With each step, with every turning, ignored or taken, along the way, a hidden, arcane, interior map is studied, that sketches the roads and the footpaths and every linkage and interway discovered, over a boyhood of walks. Scouring it only for the blank spots–the untouched, unsmelled, untrodden parts–the shimmering copses of trees, unreachable, glimpsed off in the distance from the road, and the half-paths sighted through the undergrowth and all the un-housed pasture, sprawling out of view, whose medieval promises lie behind metal fences ringed with barbed wire. It is a map that sketches out the untouched countryside and prolongs the mystery and the newness of wandering and which, walk by walk, as its blank spots are carefully shaded in, is writing itself into obsolescence.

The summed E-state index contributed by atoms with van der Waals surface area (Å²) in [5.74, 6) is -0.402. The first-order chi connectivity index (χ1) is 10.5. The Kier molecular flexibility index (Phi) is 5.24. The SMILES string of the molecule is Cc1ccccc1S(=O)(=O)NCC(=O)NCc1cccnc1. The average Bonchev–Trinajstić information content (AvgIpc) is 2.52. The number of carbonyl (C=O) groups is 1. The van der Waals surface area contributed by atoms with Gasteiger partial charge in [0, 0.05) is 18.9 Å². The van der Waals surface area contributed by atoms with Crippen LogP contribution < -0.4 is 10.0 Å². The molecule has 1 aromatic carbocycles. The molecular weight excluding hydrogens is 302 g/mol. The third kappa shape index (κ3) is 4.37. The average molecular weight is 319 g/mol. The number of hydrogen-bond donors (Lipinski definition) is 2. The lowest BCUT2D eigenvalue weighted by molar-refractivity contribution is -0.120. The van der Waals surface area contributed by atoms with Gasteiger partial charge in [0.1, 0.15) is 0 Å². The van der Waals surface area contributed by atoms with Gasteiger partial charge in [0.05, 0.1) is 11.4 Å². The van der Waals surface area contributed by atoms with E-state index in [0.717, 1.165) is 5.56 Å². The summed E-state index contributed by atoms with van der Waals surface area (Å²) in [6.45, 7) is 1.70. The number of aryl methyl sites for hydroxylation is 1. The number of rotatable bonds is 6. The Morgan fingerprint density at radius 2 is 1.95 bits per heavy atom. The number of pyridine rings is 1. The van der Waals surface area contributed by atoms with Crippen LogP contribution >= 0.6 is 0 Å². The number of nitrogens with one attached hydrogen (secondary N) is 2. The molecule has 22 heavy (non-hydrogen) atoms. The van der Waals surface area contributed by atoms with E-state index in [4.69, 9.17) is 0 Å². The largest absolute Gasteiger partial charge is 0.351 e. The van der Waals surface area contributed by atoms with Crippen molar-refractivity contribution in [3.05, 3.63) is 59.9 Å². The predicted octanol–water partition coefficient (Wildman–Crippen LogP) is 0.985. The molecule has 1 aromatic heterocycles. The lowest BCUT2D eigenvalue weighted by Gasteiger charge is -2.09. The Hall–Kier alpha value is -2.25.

The walk will be semi-circular, walking a footpath that edges its way into a curve, like walking the half-perimeter of a clock. Leaving the house at the centre of the dial, striking out in a straight line toward three o’clock; turn off the clock hand and follow the footpaths through the fields, stepping aside the muddy path leading through this field onto the next field and into another, and the reed marshes and across the footbridge over the two-foot irrigation canal that siphons water from the barge canal to the fast flow of an unseen, unheard, unknown river; follow the arrows and signs, nailed onto wooden posts, slowly curving around anti-clockwise through the horse fields and past the shit silos and the new allotments, over the style and onto a lane, and, having taken the prefigured path, often trodden, where the big hand of the clock is at three, semi-circumvoluted the house, emerging at nine o’clock and walking the straight road along the short hand of the clock home.